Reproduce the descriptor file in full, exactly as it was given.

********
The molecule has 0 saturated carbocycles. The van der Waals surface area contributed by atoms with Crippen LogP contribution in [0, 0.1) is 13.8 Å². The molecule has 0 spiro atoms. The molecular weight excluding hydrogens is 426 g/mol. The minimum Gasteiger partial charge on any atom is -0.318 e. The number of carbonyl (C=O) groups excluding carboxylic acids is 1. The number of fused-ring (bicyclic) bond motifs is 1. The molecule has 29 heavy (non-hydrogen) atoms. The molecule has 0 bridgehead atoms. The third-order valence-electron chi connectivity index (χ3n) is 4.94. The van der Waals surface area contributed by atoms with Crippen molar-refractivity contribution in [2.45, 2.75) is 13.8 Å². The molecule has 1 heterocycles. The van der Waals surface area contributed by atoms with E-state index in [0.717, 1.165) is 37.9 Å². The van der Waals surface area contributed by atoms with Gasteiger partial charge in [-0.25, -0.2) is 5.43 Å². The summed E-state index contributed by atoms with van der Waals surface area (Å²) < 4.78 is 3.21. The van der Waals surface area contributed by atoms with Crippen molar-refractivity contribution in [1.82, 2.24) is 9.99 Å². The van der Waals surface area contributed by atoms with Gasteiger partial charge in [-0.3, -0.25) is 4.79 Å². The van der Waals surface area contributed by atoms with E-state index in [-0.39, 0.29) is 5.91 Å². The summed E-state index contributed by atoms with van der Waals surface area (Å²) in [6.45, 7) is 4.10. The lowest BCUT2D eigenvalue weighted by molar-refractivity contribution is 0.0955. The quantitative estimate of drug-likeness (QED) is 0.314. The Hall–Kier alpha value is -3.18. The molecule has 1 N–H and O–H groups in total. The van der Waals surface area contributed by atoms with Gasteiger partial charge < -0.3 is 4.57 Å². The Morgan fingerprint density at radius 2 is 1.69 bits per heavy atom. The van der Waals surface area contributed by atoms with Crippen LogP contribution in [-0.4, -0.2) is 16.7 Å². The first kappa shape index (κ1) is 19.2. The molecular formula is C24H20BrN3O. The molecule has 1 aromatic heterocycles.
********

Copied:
The molecule has 0 saturated carbocycles. The van der Waals surface area contributed by atoms with Crippen LogP contribution in [0, 0.1) is 13.8 Å². The molecule has 0 spiro atoms. The molecular weight excluding hydrogens is 426 g/mol. The minimum Gasteiger partial charge on any atom is -0.318 e. The number of carbonyl (C=O) groups excluding carboxylic acids is 1. The number of fused-ring (bicyclic) bond motifs is 1. The molecule has 29 heavy (non-hydrogen) atoms. The molecule has 0 bridgehead atoms. The third-order valence-electron chi connectivity index (χ3n) is 4.94. The van der Waals surface area contributed by atoms with Crippen molar-refractivity contribution in [2.45, 2.75) is 13.8 Å². The molecule has 1 heterocycles. The van der Waals surface area contributed by atoms with E-state index in [0.717, 1.165) is 37.9 Å². The van der Waals surface area contributed by atoms with Gasteiger partial charge in [-0.25, -0.2) is 5.43 Å². The summed E-state index contributed by atoms with van der Waals surface area (Å²) < 4.78 is 3.21. The van der Waals surface area contributed by atoms with Crippen molar-refractivity contribution in [1.82, 2.24) is 9.99 Å². The van der Waals surface area contributed by atoms with Gasteiger partial charge in [-0.3, -0.25) is 4.79 Å². The van der Waals surface area contributed by atoms with E-state index in [-0.39, 0.29) is 5.91 Å². The summed E-state index contributed by atoms with van der Waals surface area (Å²) in [6.45, 7) is 4.10. The lowest BCUT2D eigenvalue weighted by molar-refractivity contribution is 0.0955. The quantitative estimate of drug-likeness (QED) is 0.314. The Hall–Kier alpha value is -3.18. The molecule has 1 N–H and O–H groups in total. The van der Waals surface area contributed by atoms with Gasteiger partial charge < -0.3 is 4.57 Å². The Morgan fingerprint density at radius 2 is 1.69 bits per heavy atom. The van der Waals surface area contributed by atoms with Crippen LogP contribution in [-0.4, -0.2) is 16.7 Å². The first kappa shape index (κ1) is 19.2. The molecular formula is C24H20BrN3O. The molecule has 1 aromatic heterocycles.